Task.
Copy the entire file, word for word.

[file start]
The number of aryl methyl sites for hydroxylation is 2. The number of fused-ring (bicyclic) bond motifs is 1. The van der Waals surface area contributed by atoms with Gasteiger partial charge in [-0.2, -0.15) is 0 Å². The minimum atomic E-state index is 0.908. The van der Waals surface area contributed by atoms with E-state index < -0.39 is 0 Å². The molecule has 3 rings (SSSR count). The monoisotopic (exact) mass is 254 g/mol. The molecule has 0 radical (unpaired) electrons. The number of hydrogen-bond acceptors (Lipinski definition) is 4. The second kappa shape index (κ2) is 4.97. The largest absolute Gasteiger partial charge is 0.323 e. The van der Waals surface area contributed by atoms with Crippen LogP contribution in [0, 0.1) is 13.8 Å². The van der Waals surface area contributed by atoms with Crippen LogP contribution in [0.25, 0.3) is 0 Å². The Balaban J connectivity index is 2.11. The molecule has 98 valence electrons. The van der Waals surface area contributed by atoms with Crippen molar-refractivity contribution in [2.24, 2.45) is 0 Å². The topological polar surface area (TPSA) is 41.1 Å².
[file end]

The number of aryl methyl sites for hydroxylation is 2. The number of fused-ring (bicyclic) bond motifs is 1. The van der Waals surface area contributed by atoms with Gasteiger partial charge in [-0.2, -0.15) is 0 Å². The minimum atomic E-state index is 0.908. The van der Waals surface area contributed by atoms with E-state index < -0.39 is 0 Å². The molecule has 3 rings (SSSR count). The monoisotopic (exact) mass is 254 g/mol. The molecule has 0 radical (unpaired) electrons. The number of hydrogen-bond acceptors (Lipinski definition) is 4. The second kappa shape index (κ2) is 4.97. The largest absolute Gasteiger partial charge is 0.323 e. The van der Waals surface area contributed by atoms with Crippen LogP contribution in [0, 0.1) is 13.8 Å². The van der Waals surface area contributed by atoms with Crippen LogP contribution in [0.25, 0.3) is 0 Å². The Balaban J connectivity index is 2.11. The molecule has 98 valence electrons. The van der Waals surface area contributed by atoms with Crippen molar-refractivity contribution in [2.24, 2.45) is 0 Å². The topological polar surface area (TPSA) is 41.1 Å².